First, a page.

High School Soap Opera
I’m back home like nothing has changed. It’s Friday, and I’m home from school pretending to be sick. The phone is ringing and I reach over to my night table and pick it up. “Hello?” I ask. i hear my mother’s voice and it makes me cry. It feels like it’s been so long since she left for work, and it’s such a relief that I’m not in that damned fridge.
“Is everything okay, sweetie?” she asks. “Why are you crying, what’s wrong?” At first I want to tell her everything that happened, from somehow joining Candace and Adaire’s conversation in the bar to my abduction. But I don’t want to think about it yet. When you talk about your dreams, you remember them better. And if there is any hope of me forgetting this one, I can’t talk about it. Not now, and maybe not ever.
“Nothing, I just had a bad dream. It’s over now.” I pinch myself, and I can feel it. I am so glad to be home. “How long until you come home?” I’m like a child, needing my mommy just because I had a nightmare. Grow up, Jenna.
“Do you need me to leave work? I can be there in ten minutes.” I want to say no, I don’t need her to miss work because of me. But I do need her. I need her to hold me and tell me it’s all over, that everything is going to be fine. It’s Friday, she can’t have that much to do at work, right?
“It was so scary, I don’t want it to happen.” I never realized how scary soap operas could be if they were real. Everything is overly dramatic, and the panic always seems over-the-top. But when I was locked in that room, tied up the way I was, I didn’t think I would ever get out. I didn’t know how I got into the soap opera to begin with, but now that I’m out, I will never again doubt the fear and terror that the characters feel in life-threatening situations.
“You can tell me all about it when I get home, okay?” she asks. “Let me just go tell my boss that I need to leave, and then I’ll come home. Do you want me to pick up ice cream on the way?”
“No,” I say, and I sniffle. “Just come home.” I hang up the phone reluctantly, not wanting to say good-bye but knowing that if she’s on the phone with me then she’s not on her way here. I need to make contact with the world, to know that it’s still there where I left it. I look for my cell phone, but it’s not on the night table. I look over to my charger but it’s not there either. What did I do with it?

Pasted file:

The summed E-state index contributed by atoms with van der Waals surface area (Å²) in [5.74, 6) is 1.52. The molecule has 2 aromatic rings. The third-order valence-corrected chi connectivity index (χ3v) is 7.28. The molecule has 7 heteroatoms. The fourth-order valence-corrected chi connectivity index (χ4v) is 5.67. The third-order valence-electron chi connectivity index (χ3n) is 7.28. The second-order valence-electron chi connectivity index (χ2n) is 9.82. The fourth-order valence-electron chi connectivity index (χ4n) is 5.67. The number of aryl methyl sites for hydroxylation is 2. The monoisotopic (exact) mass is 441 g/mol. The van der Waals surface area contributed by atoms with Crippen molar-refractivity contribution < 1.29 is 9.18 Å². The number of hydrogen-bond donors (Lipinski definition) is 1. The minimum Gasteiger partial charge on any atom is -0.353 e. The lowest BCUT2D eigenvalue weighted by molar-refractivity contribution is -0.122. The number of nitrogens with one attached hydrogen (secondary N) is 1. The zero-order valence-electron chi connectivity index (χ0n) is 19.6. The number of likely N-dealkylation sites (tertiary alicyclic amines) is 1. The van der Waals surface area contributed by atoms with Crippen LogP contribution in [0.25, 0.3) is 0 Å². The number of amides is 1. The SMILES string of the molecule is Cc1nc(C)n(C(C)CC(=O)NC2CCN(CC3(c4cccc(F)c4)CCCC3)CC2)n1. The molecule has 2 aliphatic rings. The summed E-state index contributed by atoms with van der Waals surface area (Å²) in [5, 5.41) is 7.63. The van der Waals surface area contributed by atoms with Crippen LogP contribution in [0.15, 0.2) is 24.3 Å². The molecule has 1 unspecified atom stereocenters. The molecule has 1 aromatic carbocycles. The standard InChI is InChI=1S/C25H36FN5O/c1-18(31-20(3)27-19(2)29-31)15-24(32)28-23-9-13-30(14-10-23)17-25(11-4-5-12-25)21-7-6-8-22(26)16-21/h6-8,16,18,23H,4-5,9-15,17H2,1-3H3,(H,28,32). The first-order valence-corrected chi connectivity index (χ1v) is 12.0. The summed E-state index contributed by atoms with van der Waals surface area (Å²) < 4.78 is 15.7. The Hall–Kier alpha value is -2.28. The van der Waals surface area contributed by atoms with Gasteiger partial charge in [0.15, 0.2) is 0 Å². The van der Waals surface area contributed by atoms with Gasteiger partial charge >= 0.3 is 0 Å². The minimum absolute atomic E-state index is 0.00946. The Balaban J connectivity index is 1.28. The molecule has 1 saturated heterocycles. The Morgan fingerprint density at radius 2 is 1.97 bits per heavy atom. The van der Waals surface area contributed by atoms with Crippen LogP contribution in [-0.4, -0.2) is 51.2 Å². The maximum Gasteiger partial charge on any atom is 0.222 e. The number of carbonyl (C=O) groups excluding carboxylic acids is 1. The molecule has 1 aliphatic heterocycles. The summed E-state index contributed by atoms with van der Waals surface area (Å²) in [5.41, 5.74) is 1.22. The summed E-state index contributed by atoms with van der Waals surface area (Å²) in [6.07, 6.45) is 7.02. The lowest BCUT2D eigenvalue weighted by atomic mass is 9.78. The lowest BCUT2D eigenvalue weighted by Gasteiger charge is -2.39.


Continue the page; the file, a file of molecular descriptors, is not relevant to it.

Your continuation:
I walk around the house looking for it, but I can’t find it anywhere. Maybe it’s been in my pocket the whole time? I reach for my pocket, but it’s not there. I have a little headache, so I go to the bathroom to get some acetaminophen from the medicine cabinet, but I stop when I see myself in the mirror. I look like I’ve been through hell, and the side of my head has a lot of dried blood. I reach up to check how bad it is, and my hands move together, handcuffed together.
I scream and sit up, my heart pounding, and try to catch my breath. I’m still in the walk-in fridge; being home was the dream. I don’t know how long I’ve been asleep, have I been locked in here a day? A week? Longer? I look down at my wrists. There are red marks all around from my struggling against the handcuffs, and some places where they dug in and cut my wrists. I think of the stories I’ve heard about girls slitting their wrists, and a new fear takes over. Could I die from handcuffs digging into my wrists, if I start bleeding really badly? I don’t want to think about it.